Splendid days follow one after
another like pearls in a necklace here in Brazil, where Andrea and her
well-heeled friends and family are regaling me with champagne lunches and rides
on their Arab horses through the rolling
hills of the ravishing country side
surrounding Sao Paulo and Campinas. I am
soaking it all up gratefully but there is another layer in me that cannot
forget that Keita has gone and will never return.
I am trying out different
combinations in my mind to try and make sense of the incomprehensible fact that
he no longer exists and to attempt to find something positive somewhere. I keep
telling myself for instance that it is
quite true that all my prayers were answered: I had asked that if he had to die
he would not have to suffer as an invalid for a long time which I believe can
be the case with Multiple Myeloma patients who may have to live with terrible
complications for years. Keita’s end was
quick when it came. I had also prayed that he would not suffer and I believe he
did not. He faded away and lost consciousness and there was not even any need
for morphine at the end. So I suppose I have every reason to be grateful...
Last night Andrea and I spoke of
Keita’s last time in Djenné. That was a perfect evening and also something to
be grateful for.
The night before he left, on the 28th of January, we had a
celebration dinner for the Cataract Team which had been operating in Djenné for
a week, achieving more that 120 operations for the population of Djenné and the
Keita was very
proud of this, as I was, of course.
also leaving the following day and we had a
really enjoyable night in the hotel garden under a spectacular and starry sky.
Around the table
were some of Keita’s most
intimate and oldest
Dra, the manager of the Campement hotel; there was Maza their
and of course Moussa Koné was there as part of
the team- Moussa had lived and worked in Djenné with Keita at the hospital when they were all young men
The evening was full of laughter and reminiscence of good times gone
by. One by one the stories kept coming and they were often about Moussa who had been something of a
ladies’ man. I remember particularly one
extraordinary story which provoked peals of laughter and a certain admiration
in me and Andrea for the bravery shown by a particular girlfriend of Moussa’s...
This young girl had been in love
with Moussa and he had been fond of her but had
never touched her since he thought she was too young for him and he also knew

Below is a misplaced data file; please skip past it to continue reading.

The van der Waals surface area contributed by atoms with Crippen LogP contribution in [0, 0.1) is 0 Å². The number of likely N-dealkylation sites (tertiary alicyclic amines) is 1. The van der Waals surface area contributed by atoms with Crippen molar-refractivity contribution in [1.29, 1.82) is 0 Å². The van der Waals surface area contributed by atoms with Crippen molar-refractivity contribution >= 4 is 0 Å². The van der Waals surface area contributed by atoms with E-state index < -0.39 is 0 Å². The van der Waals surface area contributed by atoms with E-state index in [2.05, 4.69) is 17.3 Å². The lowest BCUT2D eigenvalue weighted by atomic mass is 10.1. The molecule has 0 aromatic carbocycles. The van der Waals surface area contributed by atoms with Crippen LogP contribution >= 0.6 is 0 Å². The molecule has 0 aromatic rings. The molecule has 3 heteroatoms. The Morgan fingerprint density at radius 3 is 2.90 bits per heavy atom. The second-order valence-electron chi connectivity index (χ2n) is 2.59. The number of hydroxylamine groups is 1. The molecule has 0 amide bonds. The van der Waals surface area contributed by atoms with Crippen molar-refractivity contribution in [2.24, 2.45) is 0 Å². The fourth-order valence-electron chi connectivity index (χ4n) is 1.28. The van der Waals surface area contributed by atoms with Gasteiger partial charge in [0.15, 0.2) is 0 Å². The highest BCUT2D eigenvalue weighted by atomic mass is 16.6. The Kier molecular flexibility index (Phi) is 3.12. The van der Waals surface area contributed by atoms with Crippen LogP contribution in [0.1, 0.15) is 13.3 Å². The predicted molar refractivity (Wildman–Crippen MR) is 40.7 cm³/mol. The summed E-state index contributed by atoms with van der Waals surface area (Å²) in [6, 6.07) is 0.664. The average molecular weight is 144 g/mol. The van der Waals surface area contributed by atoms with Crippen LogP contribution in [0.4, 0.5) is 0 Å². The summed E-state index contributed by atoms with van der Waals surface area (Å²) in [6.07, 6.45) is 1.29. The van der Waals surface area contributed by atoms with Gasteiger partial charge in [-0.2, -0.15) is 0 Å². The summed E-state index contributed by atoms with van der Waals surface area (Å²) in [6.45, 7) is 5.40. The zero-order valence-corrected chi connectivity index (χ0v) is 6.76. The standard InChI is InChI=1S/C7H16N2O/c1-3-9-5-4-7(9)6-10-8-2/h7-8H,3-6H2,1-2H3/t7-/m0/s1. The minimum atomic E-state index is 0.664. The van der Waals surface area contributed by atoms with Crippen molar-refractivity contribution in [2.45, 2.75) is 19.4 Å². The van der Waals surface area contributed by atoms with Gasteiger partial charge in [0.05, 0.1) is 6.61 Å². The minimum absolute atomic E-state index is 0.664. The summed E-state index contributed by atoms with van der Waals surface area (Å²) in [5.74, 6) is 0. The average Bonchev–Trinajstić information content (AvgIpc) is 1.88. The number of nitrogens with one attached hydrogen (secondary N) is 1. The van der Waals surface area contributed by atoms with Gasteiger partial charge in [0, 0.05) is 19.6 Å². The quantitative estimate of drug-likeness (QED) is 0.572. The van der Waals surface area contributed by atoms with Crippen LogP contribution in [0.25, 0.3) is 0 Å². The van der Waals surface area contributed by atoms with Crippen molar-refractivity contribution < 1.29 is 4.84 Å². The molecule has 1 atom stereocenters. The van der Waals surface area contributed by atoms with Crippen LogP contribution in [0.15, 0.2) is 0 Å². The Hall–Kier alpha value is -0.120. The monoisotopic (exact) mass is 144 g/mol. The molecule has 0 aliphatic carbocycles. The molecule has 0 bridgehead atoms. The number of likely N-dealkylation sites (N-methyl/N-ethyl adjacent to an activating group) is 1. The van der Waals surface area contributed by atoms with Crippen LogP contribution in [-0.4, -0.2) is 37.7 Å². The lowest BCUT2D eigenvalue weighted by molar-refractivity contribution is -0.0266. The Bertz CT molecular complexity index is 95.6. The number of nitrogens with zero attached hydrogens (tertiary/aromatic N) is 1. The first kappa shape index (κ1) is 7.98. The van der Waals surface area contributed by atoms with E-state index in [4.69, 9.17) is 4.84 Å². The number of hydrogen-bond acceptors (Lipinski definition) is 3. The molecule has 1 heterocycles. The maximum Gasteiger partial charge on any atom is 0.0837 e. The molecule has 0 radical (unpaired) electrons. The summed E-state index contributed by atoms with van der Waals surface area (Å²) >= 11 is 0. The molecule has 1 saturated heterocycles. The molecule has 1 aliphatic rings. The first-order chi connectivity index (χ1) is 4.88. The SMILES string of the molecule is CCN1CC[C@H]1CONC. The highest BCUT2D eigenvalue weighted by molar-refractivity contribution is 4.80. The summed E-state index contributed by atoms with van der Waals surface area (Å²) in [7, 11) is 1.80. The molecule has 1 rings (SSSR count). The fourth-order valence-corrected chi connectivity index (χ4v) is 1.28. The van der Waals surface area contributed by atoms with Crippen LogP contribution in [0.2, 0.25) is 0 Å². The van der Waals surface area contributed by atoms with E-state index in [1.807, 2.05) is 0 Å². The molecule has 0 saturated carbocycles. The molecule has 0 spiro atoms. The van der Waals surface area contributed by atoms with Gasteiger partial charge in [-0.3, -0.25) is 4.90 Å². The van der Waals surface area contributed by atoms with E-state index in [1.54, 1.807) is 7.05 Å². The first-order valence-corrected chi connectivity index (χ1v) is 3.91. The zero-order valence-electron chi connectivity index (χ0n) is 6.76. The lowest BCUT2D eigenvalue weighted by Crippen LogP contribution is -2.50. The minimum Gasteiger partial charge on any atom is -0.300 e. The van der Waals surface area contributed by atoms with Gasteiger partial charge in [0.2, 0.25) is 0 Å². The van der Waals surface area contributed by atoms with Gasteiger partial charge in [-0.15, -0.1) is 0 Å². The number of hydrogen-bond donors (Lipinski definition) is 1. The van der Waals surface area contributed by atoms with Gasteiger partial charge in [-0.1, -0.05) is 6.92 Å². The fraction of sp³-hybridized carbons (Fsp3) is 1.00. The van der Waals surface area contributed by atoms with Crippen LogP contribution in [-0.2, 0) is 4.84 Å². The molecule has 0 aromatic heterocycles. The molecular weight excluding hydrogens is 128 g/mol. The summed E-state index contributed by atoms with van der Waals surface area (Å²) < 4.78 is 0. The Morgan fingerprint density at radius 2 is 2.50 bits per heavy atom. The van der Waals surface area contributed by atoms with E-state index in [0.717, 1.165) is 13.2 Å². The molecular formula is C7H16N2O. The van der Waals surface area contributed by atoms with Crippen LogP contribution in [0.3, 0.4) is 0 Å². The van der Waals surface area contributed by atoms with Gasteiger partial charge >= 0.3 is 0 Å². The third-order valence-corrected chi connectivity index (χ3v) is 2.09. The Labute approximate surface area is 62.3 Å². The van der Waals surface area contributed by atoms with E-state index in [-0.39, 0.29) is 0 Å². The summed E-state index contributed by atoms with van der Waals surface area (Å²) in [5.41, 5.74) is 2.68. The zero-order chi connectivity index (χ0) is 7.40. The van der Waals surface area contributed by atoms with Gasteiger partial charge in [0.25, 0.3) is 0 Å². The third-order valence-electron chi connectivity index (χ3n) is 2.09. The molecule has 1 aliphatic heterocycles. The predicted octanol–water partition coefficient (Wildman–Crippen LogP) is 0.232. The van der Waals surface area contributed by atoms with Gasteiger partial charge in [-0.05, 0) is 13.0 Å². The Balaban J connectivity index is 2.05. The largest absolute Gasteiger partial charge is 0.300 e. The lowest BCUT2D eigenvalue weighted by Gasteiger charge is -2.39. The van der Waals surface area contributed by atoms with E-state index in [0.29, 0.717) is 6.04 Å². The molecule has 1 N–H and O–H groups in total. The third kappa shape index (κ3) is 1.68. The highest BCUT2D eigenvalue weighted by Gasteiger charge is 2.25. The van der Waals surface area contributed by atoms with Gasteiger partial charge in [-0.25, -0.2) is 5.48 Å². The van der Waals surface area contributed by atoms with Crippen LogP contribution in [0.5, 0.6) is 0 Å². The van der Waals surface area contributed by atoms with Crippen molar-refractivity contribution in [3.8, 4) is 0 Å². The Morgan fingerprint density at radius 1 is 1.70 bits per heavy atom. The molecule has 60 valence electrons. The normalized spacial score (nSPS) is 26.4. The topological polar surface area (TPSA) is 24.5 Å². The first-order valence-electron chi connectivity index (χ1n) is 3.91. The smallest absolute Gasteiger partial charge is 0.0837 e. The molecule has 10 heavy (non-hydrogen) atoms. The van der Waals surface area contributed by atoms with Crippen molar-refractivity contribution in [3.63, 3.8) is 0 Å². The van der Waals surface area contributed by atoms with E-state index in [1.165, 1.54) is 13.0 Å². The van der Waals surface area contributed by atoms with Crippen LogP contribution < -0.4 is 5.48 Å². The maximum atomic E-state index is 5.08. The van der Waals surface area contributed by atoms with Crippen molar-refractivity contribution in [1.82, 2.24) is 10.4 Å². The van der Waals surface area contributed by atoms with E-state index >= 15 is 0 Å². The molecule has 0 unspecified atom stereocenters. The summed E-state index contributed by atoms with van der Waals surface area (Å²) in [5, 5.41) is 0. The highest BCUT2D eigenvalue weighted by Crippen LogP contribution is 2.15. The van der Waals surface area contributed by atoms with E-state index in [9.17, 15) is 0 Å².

that he could never marry her because the Djenné population (the Djennénké ) would never accept him
since he was a foreigner and from Bamako.
The girl had also been promised to someone else in marriage.
Nevertheless she had always insisted that she did not want to marry the young
man in question, although no one had taken any notice of her wishes. The wedding approached like an unstoppable steam train and all was prepared: her dress,
her jewellery, her dowry and the marriage feast was prepared with a slaughtered
bull. On the wedding day the bride, the groom and the large wedding party
arrived at the Djenné Mairie where the young bride and bridegroom were
conducted to the Maire who proceeded with the ceremony in the presence of dozens
of witnesses. “Do you take this man to
be your husband? “ asked the Maire. And
the bride said NO!
It is interesting to try and visualize the effect this reply would have had on the
assembled crowd. “Whyever not?” asked the astonished Maire. “Because I love Moussa
Kone!” said the heroic girl.
The result of this pronouncement
was that poor Moussa was immediately hauled out of his abode by the girl's family and brought before the assembled wedding guests where he had to explain
himself. He tried not to be too indelicate to the girl but he had to tell the
truth: he had never touched her and he did not want to marry her. And the end of
the story was that however paternalistic society may be in Djenné, a girl cannot be forced to marry someone
against her will so the wedding never
went ahead. The girl eventually married someone else, and so did Moussa by the
That was a fabulous evening and I
remember Keita laughing his hearty laugh that I loved so much: he was never to
return again to Djenné but we did not know that then of course...
Maza with his new bike.